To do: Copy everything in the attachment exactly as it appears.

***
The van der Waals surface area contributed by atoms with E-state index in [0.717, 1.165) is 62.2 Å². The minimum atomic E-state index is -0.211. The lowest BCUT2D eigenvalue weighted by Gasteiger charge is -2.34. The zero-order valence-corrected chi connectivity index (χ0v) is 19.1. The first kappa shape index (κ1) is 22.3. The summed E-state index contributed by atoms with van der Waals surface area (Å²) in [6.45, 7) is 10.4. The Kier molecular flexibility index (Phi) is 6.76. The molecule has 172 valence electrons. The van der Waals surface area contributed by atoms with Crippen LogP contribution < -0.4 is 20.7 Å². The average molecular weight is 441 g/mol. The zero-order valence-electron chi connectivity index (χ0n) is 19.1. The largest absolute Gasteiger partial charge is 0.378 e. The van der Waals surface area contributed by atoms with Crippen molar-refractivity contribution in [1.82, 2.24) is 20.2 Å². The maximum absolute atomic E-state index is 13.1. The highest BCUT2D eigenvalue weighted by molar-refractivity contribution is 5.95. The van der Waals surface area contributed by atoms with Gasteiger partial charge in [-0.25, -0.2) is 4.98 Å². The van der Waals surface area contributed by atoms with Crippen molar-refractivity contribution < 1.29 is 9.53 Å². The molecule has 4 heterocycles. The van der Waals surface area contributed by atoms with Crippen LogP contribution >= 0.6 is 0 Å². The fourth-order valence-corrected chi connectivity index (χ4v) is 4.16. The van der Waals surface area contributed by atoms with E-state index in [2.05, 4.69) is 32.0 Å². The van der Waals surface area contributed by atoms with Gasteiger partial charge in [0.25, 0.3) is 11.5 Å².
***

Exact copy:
The van der Waals surface area contributed by atoms with E-state index in [0.717, 1.165) is 62.2 Å². The minimum atomic E-state index is -0.211. The lowest BCUT2D eigenvalue weighted by Gasteiger charge is -2.34. The zero-order valence-corrected chi connectivity index (χ0v) is 19.1. The first kappa shape index (κ1) is 22.3. The summed E-state index contributed by atoms with van der Waals surface area (Å²) in [6.45, 7) is 10.4. The Kier molecular flexibility index (Phi) is 6.76. The molecule has 172 valence electrons. The van der Waals surface area contributed by atoms with Crippen LogP contribution < -0.4 is 20.7 Å². The average molecular weight is 441 g/mol. The zero-order valence-electron chi connectivity index (χ0n) is 19.1. The largest absolute Gasteiger partial charge is 0.378 e. The van der Waals surface area contributed by atoms with Crippen molar-refractivity contribution in [1.82, 2.24) is 20.2 Å². The maximum absolute atomic E-state index is 13.1. The highest BCUT2D eigenvalue weighted by molar-refractivity contribution is 5.95. The van der Waals surface area contributed by atoms with Gasteiger partial charge in [-0.25, -0.2) is 4.98 Å². The van der Waals surface area contributed by atoms with Crippen molar-refractivity contribution < 1.29 is 9.53 Å². The molecule has 4 heterocycles. The van der Waals surface area contributed by atoms with Crippen LogP contribution >= 0.6 is 0 Å². The fourth-order valence-corrected chi connectivity index (χ4v) is 4.16. The van der Waals surface area contributed by atoms with E-state index in [2.05, 4.69) is 32.0 Å². The van der Waals surface area contributed by atoms with Gasteiger partial charge in [0.25, 0.3) is 11.5 Å².